Recently, I set out to create my own photo organizer, a project which eventually bloomed into Photobox. In the process, I spent a lot of time experimenting with various image formats, which led me to an epiphany: JPEGs are ridiculously good at compressing image data, far beyond what seems possible! Take this picture, for example:
This image is 299 by 400 pixels. Each pixel consists of three components, red, green, and blue. The brightness of each component is encoded as an 8-bit value, so each pixel contains three bytes of information. Multiply that by the number of pixels, and we get a file size of around 350 kilobytes. Yet the image shown above is actually only 43kB in size, just 12% of the value we just calculated. In other words, by encoding the image using the JPEG format, we can achieve a compression ratio of roughly 8:1. How does JPEG accomplish this astonishing feat? Let's dive in.
Chroma Subsampling §
The first trick that JPEG employs to remove unnecessary information is a technique called chroma subsampling. This step exploits the fact that our eyes are much more sensitive to changes in brightness than changes in color. After all, our eyes have about 100 million brightness-sensitive rod cells versus just 5 million color-sensitive cones. Thus, we can store the color info in the image at a lower resolution without losing too much quality.
In order to chroma subsample, we must first separate the color of a pixel from its brightness. JPEG accomplishes this by converting images to a color space called YCbCr. Like RGB, YCbCr pixels also consist of three values; however, the meaning of the values are different. Y is the luminance (brightness) of the pixel, and Cb and Cr together represent the color of the pixel without any luminance info.
But how is RGB mapped to YCbCr? In my opinion, the relationship between the two color spaces is best explained visually. Imagine a coordinate space where the x, y, and z axes represented R, G, and B, respectively. This would form a cube containing all possible RGB colors.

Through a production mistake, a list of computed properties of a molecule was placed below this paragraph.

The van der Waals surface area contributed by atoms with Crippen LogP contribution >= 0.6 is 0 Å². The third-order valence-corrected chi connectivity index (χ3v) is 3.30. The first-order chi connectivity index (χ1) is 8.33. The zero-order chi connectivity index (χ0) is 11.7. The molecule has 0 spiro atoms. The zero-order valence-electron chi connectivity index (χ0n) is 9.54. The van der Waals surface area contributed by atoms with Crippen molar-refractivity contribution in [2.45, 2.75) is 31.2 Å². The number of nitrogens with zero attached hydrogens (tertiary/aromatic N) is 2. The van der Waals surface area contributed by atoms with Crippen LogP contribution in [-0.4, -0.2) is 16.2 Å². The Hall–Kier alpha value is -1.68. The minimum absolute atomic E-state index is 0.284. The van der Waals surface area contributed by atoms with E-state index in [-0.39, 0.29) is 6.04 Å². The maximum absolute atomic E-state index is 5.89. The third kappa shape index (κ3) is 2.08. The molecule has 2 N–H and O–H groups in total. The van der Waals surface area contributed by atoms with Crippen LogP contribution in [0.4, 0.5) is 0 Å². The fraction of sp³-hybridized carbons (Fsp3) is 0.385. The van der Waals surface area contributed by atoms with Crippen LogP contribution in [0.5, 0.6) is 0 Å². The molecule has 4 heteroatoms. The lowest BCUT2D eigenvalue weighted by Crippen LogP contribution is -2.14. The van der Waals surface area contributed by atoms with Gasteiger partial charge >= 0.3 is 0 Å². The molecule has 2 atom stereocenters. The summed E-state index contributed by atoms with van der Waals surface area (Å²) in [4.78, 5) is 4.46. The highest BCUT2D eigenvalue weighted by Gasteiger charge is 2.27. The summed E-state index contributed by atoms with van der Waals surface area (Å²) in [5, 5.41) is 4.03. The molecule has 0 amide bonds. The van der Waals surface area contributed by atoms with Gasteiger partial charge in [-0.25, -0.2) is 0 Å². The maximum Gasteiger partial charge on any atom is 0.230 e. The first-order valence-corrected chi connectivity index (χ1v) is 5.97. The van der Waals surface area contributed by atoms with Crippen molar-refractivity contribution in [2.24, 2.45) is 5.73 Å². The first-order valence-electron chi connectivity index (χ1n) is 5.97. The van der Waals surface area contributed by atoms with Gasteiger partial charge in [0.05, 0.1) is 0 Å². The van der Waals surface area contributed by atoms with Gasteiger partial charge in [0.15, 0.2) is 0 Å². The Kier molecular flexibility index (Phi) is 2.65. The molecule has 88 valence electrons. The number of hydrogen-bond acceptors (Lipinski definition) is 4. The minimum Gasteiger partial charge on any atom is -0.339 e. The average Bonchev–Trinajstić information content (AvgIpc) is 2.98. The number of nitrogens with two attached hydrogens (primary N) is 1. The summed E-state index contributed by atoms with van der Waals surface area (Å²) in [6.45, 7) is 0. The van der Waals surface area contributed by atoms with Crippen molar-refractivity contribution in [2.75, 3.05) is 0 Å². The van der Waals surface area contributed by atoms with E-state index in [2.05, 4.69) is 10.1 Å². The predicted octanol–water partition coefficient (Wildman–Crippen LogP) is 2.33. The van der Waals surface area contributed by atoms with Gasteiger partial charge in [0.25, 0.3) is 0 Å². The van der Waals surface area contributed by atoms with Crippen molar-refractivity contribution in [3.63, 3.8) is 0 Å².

This cube has one important property: there exists a line through the cube where the R, G, and B values are all equal. One can imagine a coordinate system where we align the cube such that the luminance component (Y) extends along this line. We can then extract a slice of the cube for any given luminance, and assign the remaining two degrees of freedom to Cb and Cr.
This is essentially how YCbCr works, except the RGB cube is slightly deformed in order to fit all the values into a range of [0, 1]. Here's a demo that shows the Cb-Cr planes as we adjust Y.
If you want a better view of what the Cb-Cr plane looks like, here is a slice of the YCbCr gamut at Y = 0.5.
When an image is stored as JPEG, the first thing that happens is that the RGB colors are converted to YCbCr. The Cb and Cr channels are stored at half the resolution of the full image, a scheme which is referred to as 4:2:0.
Let's compare what the components of the image look like in the two color spaces. Here's what the image looks like in RGB.
And here's what the image looks like in YCbCr:
As you can see, the importance of the luminance channel really shines through here. There is very little appreciable detail in the Cb and Cr channels, unlike in RGB space, where each channel is perceived roughly equally in the final image. We can safely discard much of the detail in the chrominance channels without sacrificing too much quality in the final image. However, this still doesn't bring us to the astounding compression ratios that JPEG achieves on a regular basis. For that, we'll need to go deeper into the compression process.
Discrete Cosine Transform §
In the previous step, we reduced size by getting rid of color information. However, we can also drastically reduce size by getting rid of unnecessary spatial information. What does that mean? Consider this photo of a flower.
If we zoom in close on the two highlighted regions, it becomes clear that not all image data is created equal. The region on the left contains much more detail than the one on the right, yet they are currently represented in the same number of bytes.